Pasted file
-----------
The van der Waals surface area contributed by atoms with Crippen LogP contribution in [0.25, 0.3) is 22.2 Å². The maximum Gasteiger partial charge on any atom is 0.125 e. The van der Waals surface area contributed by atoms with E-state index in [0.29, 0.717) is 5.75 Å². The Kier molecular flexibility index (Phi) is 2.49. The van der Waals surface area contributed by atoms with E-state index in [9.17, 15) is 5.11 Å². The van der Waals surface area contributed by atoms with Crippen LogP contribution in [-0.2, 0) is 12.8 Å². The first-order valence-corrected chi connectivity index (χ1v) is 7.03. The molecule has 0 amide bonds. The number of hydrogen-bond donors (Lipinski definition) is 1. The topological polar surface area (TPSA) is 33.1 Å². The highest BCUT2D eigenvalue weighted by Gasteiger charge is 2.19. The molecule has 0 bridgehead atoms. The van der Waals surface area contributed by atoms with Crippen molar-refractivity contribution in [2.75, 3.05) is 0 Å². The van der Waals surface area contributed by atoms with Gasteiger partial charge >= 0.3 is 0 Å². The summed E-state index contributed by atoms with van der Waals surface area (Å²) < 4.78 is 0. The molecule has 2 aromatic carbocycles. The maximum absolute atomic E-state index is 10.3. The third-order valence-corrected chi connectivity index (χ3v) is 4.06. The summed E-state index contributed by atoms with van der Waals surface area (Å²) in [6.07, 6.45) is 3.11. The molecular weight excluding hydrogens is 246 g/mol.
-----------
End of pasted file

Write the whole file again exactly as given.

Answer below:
The van der Waals surface area contributed by atoms with Crippen LogP contribution in [0.25, 0.3) is 22.2 Å². The maximum Gasteiger partial charge on any atom is 0.125 e. The van der Waals surface area contributed by atoms with E-state index in [0.29, 0.717) is 5.75 Å². The Kier molecular flexibility index (Phi) is 2.49. The van der Waals surface area contributed by atoms with E-state index in [9.17, 15) is 5.11 Å². The van der Waals surface area contributed by atoms with Crippen LogP contribution in [-0.2, 0) is 12.8 Å². The first-order valence-corrected chi connectivity index (χ1v) is 7.03. The molecule has 0 amide bonds. The number of hydrogen-bond donors (Lipinski definition) is 1. The topological polar surface area (TPSA) is 33.1 Å². The highest BCUT2D eigenvalue weighted by Gasteiger charge is 2.19. The molecule has 0 bridgehead atoms. The van der Waals surface area contributed by atoms with Crippen molar-refractivity contribution in [2.75, 3.05) is 0 Å². The van der Waals surface area contributed by atoms with Gasteiger partial charge >= 0.3 is 0 Å². The summed E-state index contributed by atoms with van der Waals surface area (Å²) < 4.78 is 0. The molecule has 2 aromatic carbocycles. The maximum absolute atomic E-state index is 10.3. The third-order valence-corrected chi connectivity index (χ3v) is 4.06. The summed E-state index contributed by atoms with van der Waals surface area (Å²) in [6.07, 6.45) is 3.11. The molecular weight excluding hydrogens is 246 g/mol.